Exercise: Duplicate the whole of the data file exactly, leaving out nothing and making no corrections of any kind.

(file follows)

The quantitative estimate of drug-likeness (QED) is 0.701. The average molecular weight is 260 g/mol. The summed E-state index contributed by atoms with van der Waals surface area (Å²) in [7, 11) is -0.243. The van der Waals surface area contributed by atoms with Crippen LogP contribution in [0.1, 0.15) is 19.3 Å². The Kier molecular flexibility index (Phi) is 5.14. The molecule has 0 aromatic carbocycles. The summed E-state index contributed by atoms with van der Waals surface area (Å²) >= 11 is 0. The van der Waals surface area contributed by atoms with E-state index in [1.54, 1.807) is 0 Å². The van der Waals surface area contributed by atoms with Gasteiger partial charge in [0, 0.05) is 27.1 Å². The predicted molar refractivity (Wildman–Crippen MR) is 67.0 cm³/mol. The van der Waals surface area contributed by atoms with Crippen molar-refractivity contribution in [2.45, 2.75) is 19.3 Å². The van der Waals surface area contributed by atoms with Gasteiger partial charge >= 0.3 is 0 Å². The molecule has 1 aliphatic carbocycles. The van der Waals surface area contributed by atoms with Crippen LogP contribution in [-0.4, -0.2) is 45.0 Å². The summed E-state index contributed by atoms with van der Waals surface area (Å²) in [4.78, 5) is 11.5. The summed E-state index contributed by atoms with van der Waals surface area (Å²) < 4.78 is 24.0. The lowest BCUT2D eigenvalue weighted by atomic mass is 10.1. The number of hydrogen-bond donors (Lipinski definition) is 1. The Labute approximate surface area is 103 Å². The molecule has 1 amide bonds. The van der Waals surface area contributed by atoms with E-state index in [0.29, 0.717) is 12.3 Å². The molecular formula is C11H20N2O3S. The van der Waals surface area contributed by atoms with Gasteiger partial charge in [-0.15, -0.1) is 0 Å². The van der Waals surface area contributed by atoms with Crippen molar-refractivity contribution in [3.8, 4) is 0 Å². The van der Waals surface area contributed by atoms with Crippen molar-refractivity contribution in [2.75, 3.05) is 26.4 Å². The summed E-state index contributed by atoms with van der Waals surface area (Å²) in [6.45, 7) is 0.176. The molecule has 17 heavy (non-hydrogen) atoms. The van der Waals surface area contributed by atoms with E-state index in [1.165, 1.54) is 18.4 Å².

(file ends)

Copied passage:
The quantitative estimate of drug-likeness (QED) is 0.701. The average molecular weight is 260 g/mol. The summed E-state index contributed by atoms with van der Waals surface area (Å²) in [7, 11) is -0.243. The van der Waals surface area contributed by atoms with Crippen LogP contribution in [0.1, 0.15) is 19.3 Å². The Kier molecular flexibility index (Phi) is 5.14. The molecule has 0 aromatic carbocycles. The summed E-state index contributed by atoms with van der Waals surface area (Å²) >= 11 is 0. The van der Waals surface area contributed by atoms with E-state index in [1.54, 1.807) is 0 Å². The van der Waals surface area contributed by atoms with Gasteiger partial charge in [0, 0.05) is 27.1 Å². The predicted molar refractivity (Wildman–Crippen MR) is 67.0 cm³/mol. The van der Waals surface area contributed by atoms with Crippen molar-refractivity contribution in [2.45, 2.75) is 19.3 Å². The van der Waals surface area contributed by atoms with Gasteiger partial charge >= 0.3 is 0 Å². The molecule has 1 aliphatic carbocycles. The van der Waals surface area contributed by atoms with Crippen LogP contribution in [-0.4, -0.2) is 45.0 Å². The summed E-state index contributed by atoms with van der Waals surface area (Å²) in [4.78, 5) is 11.5. The summed E-state index contributed by atoms with van der Waals surface area (Å²) < 4.78 is 24.0. The lowest BCUT2D eigenvalue weighted by atomic mass is 10.1. The number of hydrogen-bond donors (Lipinski definition) is 1. The Labute approximate surface area is 103 Å². The molecule has 1 amide bonds. The van der Waals surface area contributed by atoms with E-state index in [0.29, 0.717) is 12.3 Å². The molecular formula is C11H20N2O3S. The van der Waals surface area contributed by atoms with Gasteiger partial charge in [-0.15, -0.1) is 0 Å². The van der Waals surface area contributed by atoms with Crippen molar-refractivity contribution in [3.8, 4) is 0 Å². The van der Waals surface area contributed by atoms with Crippen molar-refractivity contribution in [2.75, 3.05) is 26.4 Å². The summed E-state index contributed by atoms with van der Waals surface area (Å²) in [6.45, 7) is 0.176. The molecule has 17 heavy (non-hydrogen) atoms. The van der Waals surface area contributed by atoms with E-state index in [1.165, 1.54) is 18.4 Å².